Deep Thought Thursday: Do all artists want to be famous?

Have you ever met an artist who didn’t want to be famous? Artists are the greatest delayed-gratification people in the world.

Mary Beth Edelson in The Artist’s Mentor: Inspiration from the World’s Most Creative Minds

(Ian Jackman, ed.)

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14 comments to Deep Thought Thursday: Do all artists want to be famous?

  • Sure all artists to some extent want to be famous; but famous is like success it depends on how you want to define it.

  • Ya. I totally agree with that. I have artist friend who feel satisfied and happy for their work and don’t like to be famous at all. Alex Liu How to become a millionaire http://secretsofunlimitedwealth.com

  • I think “Fame” is overrated and transient and in today’s culture pretty meaningless. I think most artists wouldn’t mind a little appreciation from their desired audience though….Fame seems to be distracting to those who have either found it or had it thrust upon them. Artists have never really achieved general fame the way actors and performers have although a few have crossed into the public limelight such as Warhol and Warhol is probably more famous for his appearance and partying with celebrities than for his art as far as the average person is concerned. The general public probably could not tell you who any current artists are if you were to ask on the street. If you were to ask on a city street corner “Can you name a famous artist working today” most would probably name Warhol or Monet or Van Gogh, not realizing none of them are alive. They’re just names they recognize. Artists seeking fame today are seekin recognition from collectors and other artists. Is that fame?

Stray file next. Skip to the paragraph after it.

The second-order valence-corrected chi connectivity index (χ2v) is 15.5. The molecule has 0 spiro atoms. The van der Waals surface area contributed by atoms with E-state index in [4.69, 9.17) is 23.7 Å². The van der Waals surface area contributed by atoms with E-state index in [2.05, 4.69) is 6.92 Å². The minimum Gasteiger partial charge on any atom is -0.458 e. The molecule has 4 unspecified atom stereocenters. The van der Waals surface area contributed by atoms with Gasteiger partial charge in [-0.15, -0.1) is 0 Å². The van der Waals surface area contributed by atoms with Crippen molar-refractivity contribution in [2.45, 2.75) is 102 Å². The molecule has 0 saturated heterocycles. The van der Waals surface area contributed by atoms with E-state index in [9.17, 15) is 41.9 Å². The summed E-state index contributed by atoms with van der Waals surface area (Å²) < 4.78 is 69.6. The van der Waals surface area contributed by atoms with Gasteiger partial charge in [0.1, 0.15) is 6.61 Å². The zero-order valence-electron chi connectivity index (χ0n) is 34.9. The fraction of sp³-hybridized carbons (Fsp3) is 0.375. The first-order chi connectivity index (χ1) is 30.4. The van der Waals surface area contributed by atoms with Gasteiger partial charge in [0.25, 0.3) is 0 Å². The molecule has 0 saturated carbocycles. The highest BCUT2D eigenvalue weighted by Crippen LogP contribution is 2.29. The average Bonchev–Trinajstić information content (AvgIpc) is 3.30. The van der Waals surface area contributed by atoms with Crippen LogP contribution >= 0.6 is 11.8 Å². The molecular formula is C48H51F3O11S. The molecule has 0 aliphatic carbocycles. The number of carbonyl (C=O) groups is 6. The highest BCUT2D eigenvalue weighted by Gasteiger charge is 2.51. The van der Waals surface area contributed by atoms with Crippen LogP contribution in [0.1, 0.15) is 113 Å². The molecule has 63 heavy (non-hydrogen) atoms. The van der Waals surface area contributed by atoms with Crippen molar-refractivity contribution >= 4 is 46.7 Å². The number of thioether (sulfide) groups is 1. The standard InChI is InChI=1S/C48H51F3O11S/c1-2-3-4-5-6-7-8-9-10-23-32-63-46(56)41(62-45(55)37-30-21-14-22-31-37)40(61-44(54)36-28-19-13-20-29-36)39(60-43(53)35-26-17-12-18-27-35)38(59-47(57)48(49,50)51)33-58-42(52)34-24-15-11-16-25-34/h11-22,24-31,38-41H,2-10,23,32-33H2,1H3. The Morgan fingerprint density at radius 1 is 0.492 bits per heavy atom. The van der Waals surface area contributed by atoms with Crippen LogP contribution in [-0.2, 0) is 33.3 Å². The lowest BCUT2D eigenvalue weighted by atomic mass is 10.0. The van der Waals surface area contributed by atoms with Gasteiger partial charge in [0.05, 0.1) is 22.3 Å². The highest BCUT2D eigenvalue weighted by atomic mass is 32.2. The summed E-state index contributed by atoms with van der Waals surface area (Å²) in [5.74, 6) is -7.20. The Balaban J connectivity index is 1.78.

• INteresting quote, Since I have been thinking about this very thing — I think it depends on one’s personal mission in life. One can be an artist (I personally think we are all born artists — in one or another media or field of study–but most of us lose it along the way. The Balinese and many other cultures don’t even have separate language for “artist,” making art is part of everyday life. Fame is a valid goal and almost every human seeks is on one level or another, but one can certainly be an artist without seeking the “TONIGHT SHOW” or MOMA version.

  • I agree with everyone here: “famous” these days often means no personal life. I am happy with selling what I make and having folks love it and recommend someone else. That’s famous enough for me. Here’s another question: does famous equate with success?

  • Ronnie

    I haven’t met any artist who doesn’t want to be recognized for their talent, first among their peers and hopefully then with collectors and finally with the public. Why else would we show our work, put a price on it, try to make a living at it? We wouldn’t do any of those things if success wasn’t the ultimate result of those efforts, efforts which by necessity, pull you away from your studio.